Identify and treat aphid threat in new cereal crops

An unusually mild September is pushing up the threat from virus-carrying aphids and growers should monitor cereal crops as they emerge and treat where the pest is present.

The latest aphid bulletin compiled from Rothamsted Research’s nationwide network of suction traps shows various species of aphids are mobile across the country, but in relatively low numbers.

Among them is the bird-cherry aphid (pictured, right) that, along with the grain aphid (pictured, left) is the main vector of barley yellow dwarf virus (BYDV), a disease that affects all cereal crops and can cause up to 50% yield loss.

Despite low numbers, growers shouldn’t be complacent and the institute’s aphid expert Richard Harrington says the pest could still be colonising crops.

Hutchinsons’ top BYDV-busting tips

  • Monitor Rothamsted aphid alerts
  • Non-Deter-treated early-drilled crops should be sprayed from one leaf, but monitor at emergence for aphid numbers
  • Treat appropriate to risk and conditions
  • Applications will be required until seasonal risk has passed
  • Be realistic with pyrethroid dose and expectation of persistence
  • Identify aphid species present and consider adding the adjuvant Wetcit to a full dose of pyrethroid if grain aphids are detected
  • Check product label for number of applications or total dose in crop
  • Ensure that anthropod buffer zones are observed
  • Do not overreact with blanket multiple treatments – this will deplete the natural predatory population

“At current numbers the risk of virus spread would usually be very low, but with the warm weather, once a winged aphid lands in a crop, conditions are ideal for reproduction, so they can multiply and begin moving through the crop very quickly,” he explains.

It is the second-generation offspring that Dr Harrington identifies as critical and growers should aim to control the aphids before those carrying BYDV can spread the disease through the crop.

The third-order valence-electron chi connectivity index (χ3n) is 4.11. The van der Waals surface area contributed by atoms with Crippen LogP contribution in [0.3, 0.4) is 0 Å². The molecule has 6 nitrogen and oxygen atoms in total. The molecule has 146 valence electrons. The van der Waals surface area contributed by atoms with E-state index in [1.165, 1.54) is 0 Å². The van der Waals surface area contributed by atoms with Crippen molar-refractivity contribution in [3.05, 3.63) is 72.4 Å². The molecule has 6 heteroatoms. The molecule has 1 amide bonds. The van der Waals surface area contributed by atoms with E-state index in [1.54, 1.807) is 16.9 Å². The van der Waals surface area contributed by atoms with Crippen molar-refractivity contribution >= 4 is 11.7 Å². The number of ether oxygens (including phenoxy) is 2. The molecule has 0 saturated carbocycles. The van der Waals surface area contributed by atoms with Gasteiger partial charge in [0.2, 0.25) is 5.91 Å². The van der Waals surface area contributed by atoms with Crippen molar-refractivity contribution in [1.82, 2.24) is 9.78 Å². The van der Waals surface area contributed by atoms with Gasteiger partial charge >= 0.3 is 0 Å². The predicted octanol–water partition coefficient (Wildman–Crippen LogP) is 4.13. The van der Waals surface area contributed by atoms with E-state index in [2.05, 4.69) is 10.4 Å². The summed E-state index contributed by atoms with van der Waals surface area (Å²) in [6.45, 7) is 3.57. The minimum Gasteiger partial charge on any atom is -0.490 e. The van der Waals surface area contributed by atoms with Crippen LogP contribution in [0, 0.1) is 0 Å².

“Growers that have treated their seed with an insecticide dressing won’t need to worry for the time being, but where crops are untreated, monitoring will be required,” he adds

Identify species

David Ellerton, technical director at distributor Hutchinsons, says there is already early-sown wheat in the ground unprotected by a seed treatment, which is a concern in the current mild conditions.

In these cases, Dr Ellerton urges growers to keep an eye on crops and identification between the two virus vectors – the bird-cherry and grain aphid – will be crucial to control strategy.

“According to testing by Rothamsted, about 50% of grain aphids are resistant to pyrethroids across eastern England,” he says.

“Pyrethroids are still effective against bird-cherry aphids, but control of grain aphids could be compromised and there are currently no alternative modes of action available,” adds Dr Ellerton.

Hutchinsons have investigated the use of Wetcit – an orange oil-based adjuvant that has been helping growers in the USA control pesticide-resistant peach potato aphids.

Dr Ellerton says if the grain aphid is the target, adding the product to the tank mix with a pyrethroid could help control where resistant aphids are present.

“It coats the aphid and as it dries, the aphid also dries and dies. It’s a physical effect, so isn’t affected by the resistance. Maintaining full pyrethroid dose rates is also vital,” he explains.

Buffer for beneficials

Dr Ellerton reminds growers that pyrethroids can harm beneficial insects that feed on aphids, so a buffer zone should be applied and spray drift minimised.

“Sprayer operators are aiming to cover an upright, thin-leaved target where a fine-medium quality spray is ideal.

“Droplets produced in the ‘fine’ category are prone to drift and should be minimised wherever possible. Angled nozzles improve coverage to an upright cereal leaf, allowing for a less drift-prone medium quality spray choice.”

Minimising the threat from BYDV vector aphids will reduce the need to make foliar treatments and removing any “green bridge” such as volunteers in stubbles with a glyphosate treatment will help, adds Dr Ellerton.

“Cultivations alone will only serve to bury aphids with a food source where they can survive and return to the surface and pose a threat.”